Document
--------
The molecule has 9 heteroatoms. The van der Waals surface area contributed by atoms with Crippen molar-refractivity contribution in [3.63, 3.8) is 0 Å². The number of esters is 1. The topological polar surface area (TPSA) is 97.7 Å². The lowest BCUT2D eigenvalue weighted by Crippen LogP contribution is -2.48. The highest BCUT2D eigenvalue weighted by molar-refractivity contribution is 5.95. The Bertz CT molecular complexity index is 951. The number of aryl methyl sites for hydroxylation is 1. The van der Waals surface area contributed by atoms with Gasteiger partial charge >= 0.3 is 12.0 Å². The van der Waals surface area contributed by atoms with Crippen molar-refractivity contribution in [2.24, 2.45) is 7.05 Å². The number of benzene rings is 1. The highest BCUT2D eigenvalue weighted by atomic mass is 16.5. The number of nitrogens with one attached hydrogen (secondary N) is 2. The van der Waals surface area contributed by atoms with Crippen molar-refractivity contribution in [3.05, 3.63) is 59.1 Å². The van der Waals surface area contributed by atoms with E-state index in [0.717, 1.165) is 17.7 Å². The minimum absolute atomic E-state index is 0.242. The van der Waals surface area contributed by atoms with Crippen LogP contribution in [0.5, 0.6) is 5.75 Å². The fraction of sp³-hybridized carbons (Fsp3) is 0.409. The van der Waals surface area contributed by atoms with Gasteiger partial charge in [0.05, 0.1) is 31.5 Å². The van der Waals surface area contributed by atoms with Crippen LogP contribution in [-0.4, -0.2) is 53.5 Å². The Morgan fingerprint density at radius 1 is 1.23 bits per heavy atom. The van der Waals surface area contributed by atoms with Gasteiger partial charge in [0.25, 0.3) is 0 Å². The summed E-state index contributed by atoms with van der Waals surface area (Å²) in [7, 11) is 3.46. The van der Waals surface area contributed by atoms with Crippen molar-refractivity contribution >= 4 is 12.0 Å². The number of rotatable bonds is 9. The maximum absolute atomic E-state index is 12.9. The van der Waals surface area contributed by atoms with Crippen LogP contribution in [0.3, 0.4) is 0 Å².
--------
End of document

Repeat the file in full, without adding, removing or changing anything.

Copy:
The molecule has 9 heteroatoms. The van der Waals surface area contributed by atoms with Crippen molar-refractivity contribution in [3.63, 3.8) is 0 Å². The number of esters is 1. The topological polar surface area (TPSA) is 97.7 Å². The lowest BCUT2D eigenvalue weighted by Crippen LogP contribution is -2.48. The highest BCUT2D eigenvalue weighted by molar-refractivity contribution is 5.95. The Bertz CT molecular complexity index is 951. The number of aryl methyl sites for hydroxylation is 1. The van der Waals surface area contributed by atoms with Gasteiger partial charge >= 0.3 is 12.0 Å². The van der Waals surface area contributed by atoms with Crippen molar-refractivity contribution in [2.24, 2.45) is 7.05 Å². The number of benzene rings is 1. The highest BCUT2D eigenvalue weighted by atomic mass is 16.5. The number of nitrogens with one attached hydrogen (secondary N) is 2. The van der Waals surface area contributed by atoms with Crippen molar-refractivity contribution in [3.05, 3.63) is 59.1 Å². The van der Waals surface area contributed by atoms with E-state index in [0.717, 1.165) is 17.7 Å². The minimum absolute atomic E-state index is 0.242. The van der Waals surface area contributed by atoms with Crippen LogP contribution in [0.5, 0.6) is 5.75 Å². The fraction of sp³-hybridized carbons (Fsp3) is 0.409. The van der Waals surface area contributed by atoms with Gasteiger partial charge in [0.05, 0.1) is 31.5 Å². The van der Waals surface area contributed by atoms with Crippen LogP contribution in [-0.4, -0.2) is 53.5 Å². The Morgan fingerprint density at radius 1 is 1.23 bits per heavy atom. The van der Waals surface area contributed by atoms with Gasteiger partial charge in [0.25, 0.3) is 0 Å². The summed E-state index contributed by atoms with van der Waals surface area (Å²) in [7, 11) is 3.46. The van der Waals surface area contributed by atoms with Crippen molar-refractivity contribution >= 4 is 12.0 Å². The number of rotatable bonds is 9. The maximum absolute atomic E-state index is 12.9. The van der Waals surface area contributed by atoms with Crippen LogP contribution in [0.3, 0.4) is 0 Å².